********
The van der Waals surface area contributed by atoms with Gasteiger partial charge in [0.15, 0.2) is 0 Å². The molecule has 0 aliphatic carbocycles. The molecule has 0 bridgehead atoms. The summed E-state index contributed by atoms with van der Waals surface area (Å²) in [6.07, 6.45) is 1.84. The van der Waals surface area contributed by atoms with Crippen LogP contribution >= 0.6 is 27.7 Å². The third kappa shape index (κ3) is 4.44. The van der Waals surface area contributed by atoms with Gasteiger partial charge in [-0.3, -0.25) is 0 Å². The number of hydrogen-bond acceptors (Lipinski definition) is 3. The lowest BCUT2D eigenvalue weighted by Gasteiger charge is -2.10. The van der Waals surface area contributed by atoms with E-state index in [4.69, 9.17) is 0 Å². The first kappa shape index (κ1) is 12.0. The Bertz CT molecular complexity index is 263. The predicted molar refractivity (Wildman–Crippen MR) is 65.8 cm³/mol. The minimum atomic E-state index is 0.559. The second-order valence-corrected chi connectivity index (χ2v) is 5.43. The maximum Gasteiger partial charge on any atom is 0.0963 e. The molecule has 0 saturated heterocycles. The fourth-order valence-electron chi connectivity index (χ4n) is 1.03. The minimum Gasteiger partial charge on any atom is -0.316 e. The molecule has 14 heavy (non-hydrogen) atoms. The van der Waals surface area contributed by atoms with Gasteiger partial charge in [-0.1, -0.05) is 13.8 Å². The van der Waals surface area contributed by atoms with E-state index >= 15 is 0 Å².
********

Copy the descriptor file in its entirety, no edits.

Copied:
The van der Waals surface area contributed by atoms with Gasteiger partial charge in [0.15, 0.2) is 0 Å². The molecule has 0 aliphatic carbocycles. The molecule has 0 bridgehead atoms. The summed E-state index contributed by atoms with van der Waals surface area (Å²) in [6.07, 6.45) is 1.84. The van der Waals surface area contributed by atoms with Crippen LogP contribution >= 0.6 is 27.7 Å². The third kappa shape index (κ3) is 4.44. The van der Waals surface area contributed by atoms with Gasteiger partial charge in [-0.3, -0.25) is 0 Å². The number of hydrogen-bond acceptors (Lipinski definition) is 3. The lowest BCUT2D eigenvalue weighted by Gasteiger charge is -2.10. The van der Waals surface area contributed by atoms with E-state index in [4.69, 9.17) is 0 Å². The first kappa shape index (κ1) is 12.0. The Bertz CT molecular complexity index is 263. The predicted molar refractivity (Wildman–Crippen MR) is 65.8 cm³/mol. The minimum atomic E-state index is 0.559. The second-order valence-corrected chi connectivity index (χ2v) is 5.43. The maximum Gasteiger partial charge on any atom is 0.0963 e. The molecule has 0 saturated heterocycles. The fourth-order valence-electron chi connectivity index (χ4n) is 1.03. The minimum Gasteiger partial charge on any atom is -0.316 e. The molecule has 14 heavy (non-hydrogen) atoms. The van der Waals surface area contributed by atoms with Gasteiger partial charge in [-0.1, -0.05) is 13.8 Å². The van der Waals surface area contributed by atoms with E-state index >= 15 is 0 Å².